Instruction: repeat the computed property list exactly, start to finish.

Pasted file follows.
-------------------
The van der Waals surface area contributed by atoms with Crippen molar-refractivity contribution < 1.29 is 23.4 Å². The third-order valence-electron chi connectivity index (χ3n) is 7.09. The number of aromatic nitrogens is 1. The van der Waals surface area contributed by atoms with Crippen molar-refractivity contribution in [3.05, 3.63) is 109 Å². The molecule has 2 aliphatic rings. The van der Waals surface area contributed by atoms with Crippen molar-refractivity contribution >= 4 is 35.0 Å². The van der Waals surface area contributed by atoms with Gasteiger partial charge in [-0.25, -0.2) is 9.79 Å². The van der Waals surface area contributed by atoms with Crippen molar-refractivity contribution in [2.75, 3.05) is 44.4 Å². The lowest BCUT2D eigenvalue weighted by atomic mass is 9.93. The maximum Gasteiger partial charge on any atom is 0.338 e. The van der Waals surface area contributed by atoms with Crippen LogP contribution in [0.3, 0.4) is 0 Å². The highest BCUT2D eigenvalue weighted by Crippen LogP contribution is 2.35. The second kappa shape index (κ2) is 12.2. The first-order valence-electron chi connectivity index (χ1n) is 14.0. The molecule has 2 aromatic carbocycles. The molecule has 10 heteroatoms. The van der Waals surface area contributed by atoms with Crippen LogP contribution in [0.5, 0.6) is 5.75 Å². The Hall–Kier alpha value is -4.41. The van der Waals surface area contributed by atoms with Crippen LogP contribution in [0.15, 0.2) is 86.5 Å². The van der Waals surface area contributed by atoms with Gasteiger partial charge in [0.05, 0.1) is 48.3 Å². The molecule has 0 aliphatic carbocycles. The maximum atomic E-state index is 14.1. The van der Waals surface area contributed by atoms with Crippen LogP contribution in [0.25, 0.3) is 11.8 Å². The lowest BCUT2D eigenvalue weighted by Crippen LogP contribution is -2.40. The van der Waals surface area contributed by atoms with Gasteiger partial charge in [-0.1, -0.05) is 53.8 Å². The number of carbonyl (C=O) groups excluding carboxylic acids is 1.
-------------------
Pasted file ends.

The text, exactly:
The van der Waals surface area contributed by atoms with Crippen molar-refractivity contribution < 1.29 is 23.4 Å². The third-order valence-electron chi connectivity index (χ3n) is 7.09. The number of aromatic nitrogens is 1. The van der Waals surface area contributed by atoms with Crippen molar-refractivity contribution in [3.05, 3.63) is 109 Å². The molecule has 2 aliphatic rings. The van der Waals surface area contributed by atoms with Crippen molar-refractivity contribution >= 4 is 35.0 Å². The van der Waals surface area contributed by atoms with Gasteiger partial charge in [-0.25, -0.2) is 9.79 Å². The van der Waals surface area contributed by atoms with Crippen molar-refractivity contribution in [2.75, 3.05) is 44.4 Å². The lowest BCUT2D eigenvalue weighted by atomic mass is 9.93. The maximum Gasteiger partial charge on any atom is 0.338 e. The van der Waals surface area contributed by atoms with Crippen LogP contribution in [0.3, 0.4) is 0 Å². The highest BCUT2D eigenvalue weighted by Crippen LogP contribution is 2.35. The second kappa shape index (κ2) is 12.2. The first-order valence-electron chi connectivity index (χ1n) is 14.0. The molecule has 2 aromatic carbocycles. The molecule has 10 heteroatoms. The van der Waals surface area contributed by atoms with Crippen LogP contribution in [0.5, 0.6) is 5.75 Å². The Hall–Kier alpha value is -4.41. The van der Waals surface area contributed by atoms with Crippen LogP contribution in [0.15, 0.2) is 86.5 Å². The van der Waals surface area contributed by atoms with Gasteiger partial charge in [0.05, 0.1) is 48.3 Å². The molecule has 0 aliphatic carbocycles. The maximum atomic E-state index is 14.1. The van der Waals surface area contributed by atoms with Crippen LogP contribution in [0.25, 0.3) is 11.8 Å². The lowest BCUT2D eigenvalue weighted by Crippen LogP contribution is -2.40. The van der Waals surface area contributed by atoms with Gasteiger partial charge in [-0.1, -0.05) is 53.8 Å². The number of carbonyl (C=O) groups excluding carboxylic acids is 1.